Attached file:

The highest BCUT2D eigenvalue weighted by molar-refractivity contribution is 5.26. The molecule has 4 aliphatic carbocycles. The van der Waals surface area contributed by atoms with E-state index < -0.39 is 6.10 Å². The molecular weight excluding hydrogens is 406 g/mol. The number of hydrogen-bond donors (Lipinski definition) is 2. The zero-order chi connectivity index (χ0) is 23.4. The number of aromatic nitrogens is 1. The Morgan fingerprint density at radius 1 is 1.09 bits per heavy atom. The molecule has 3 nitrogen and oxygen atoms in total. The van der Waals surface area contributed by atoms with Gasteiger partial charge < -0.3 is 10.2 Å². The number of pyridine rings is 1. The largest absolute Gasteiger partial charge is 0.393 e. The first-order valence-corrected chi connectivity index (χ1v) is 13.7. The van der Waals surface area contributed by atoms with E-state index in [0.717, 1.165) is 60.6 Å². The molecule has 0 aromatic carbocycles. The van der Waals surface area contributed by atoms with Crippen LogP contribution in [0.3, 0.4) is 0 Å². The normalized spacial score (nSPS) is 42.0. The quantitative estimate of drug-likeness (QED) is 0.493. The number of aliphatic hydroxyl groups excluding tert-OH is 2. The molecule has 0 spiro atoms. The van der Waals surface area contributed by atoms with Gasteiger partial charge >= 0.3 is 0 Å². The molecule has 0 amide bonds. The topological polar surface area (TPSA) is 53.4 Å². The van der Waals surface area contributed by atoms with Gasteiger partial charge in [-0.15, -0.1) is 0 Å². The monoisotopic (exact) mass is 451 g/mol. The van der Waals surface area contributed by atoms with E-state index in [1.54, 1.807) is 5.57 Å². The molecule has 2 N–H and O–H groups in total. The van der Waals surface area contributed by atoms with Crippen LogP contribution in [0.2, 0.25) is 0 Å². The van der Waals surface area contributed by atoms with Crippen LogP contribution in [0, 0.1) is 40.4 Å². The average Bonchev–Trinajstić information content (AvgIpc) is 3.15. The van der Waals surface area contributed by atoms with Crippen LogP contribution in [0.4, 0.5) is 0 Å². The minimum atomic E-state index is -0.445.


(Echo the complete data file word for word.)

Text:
The highest BCUT2D eigenvalue weighted by molar-refractivity contribution is 5.26. The molecule has 4 aliphatic carbocycles. The van der Waals surface area contributed by atoms with E-state index < -0.39 is 6.10 Å². The molecular weight excluding hydrogens is 406 g/mol. The number of hydrogen-bond donors (Lipinski definition) is 2. The zero-order chi connectivity index (χ0) is 23.4. The number of aromatic nitrogens is 1. The Morgan fingerprint density at radius 1 is 1.09 bits per heavy atom. The molecule has 3 nitrogen and oxygen atoms in total. The van der Waals surface area contributed by atoms with Gasteiger partial charge < -0.3 is 10.2 Å². The number of pyridine rings is 1. The largest absolute Gasteiger partial charge is 0.393 e. The first-order valence-corrected chi connectivity index (χ1v) is 13.7. The van der Waals surface area contributed by atoms with E-state index in [0.717, 1.165) is 60.6 Å². The molecule has 0 aromatic carbocycles. The van der Waals surface area contributed by atoms with Crippen LogP contribution in [0.3, 0.4) is 0 Å². The normalized spacial score (nSPS) is 42.0. The quantitative estimate of drug-likeness (QED) is 0.493. The number of aliphatic hydroxyl groups excluding tert-OH is 2. The molecule has 0 spiro atoms. The van der Waals surface area contributed by atoms with Gasteiger partial charge >= 0.3 is 0 Å². The molecule has 0 amide bonds. The topological polar surface area (TPSA) is 53.4 Å². The van der Waals surface area contributed by atoms with Gasteiger partial charge in [-0.15, -0.1) is 0 Å². The monoisotopic (exact) mass is 451 g/mol. The van der Waals surface area contributed by atoms with E-state index in [1.54, 1.807) is 5.57 Å². The molecule has 2 N–H and O–H groups in total. The van der Waals surface area contributed by atoms with Crippen LogP contribution in [0.2, 0.25) is 0 Å². The van der Waals surface area contributed by atoms with Crippen LogP contribution in [0, 0.1) is 40.4 Å². The average Bonchev–Trinajstić information content (AvgIpc) is 3.15. The van der Waals surface area contributed by atoms with Crippen LogP contribution in [0.4, 0.5) is 0 Å². The minimum atomic E-state index is -0.445.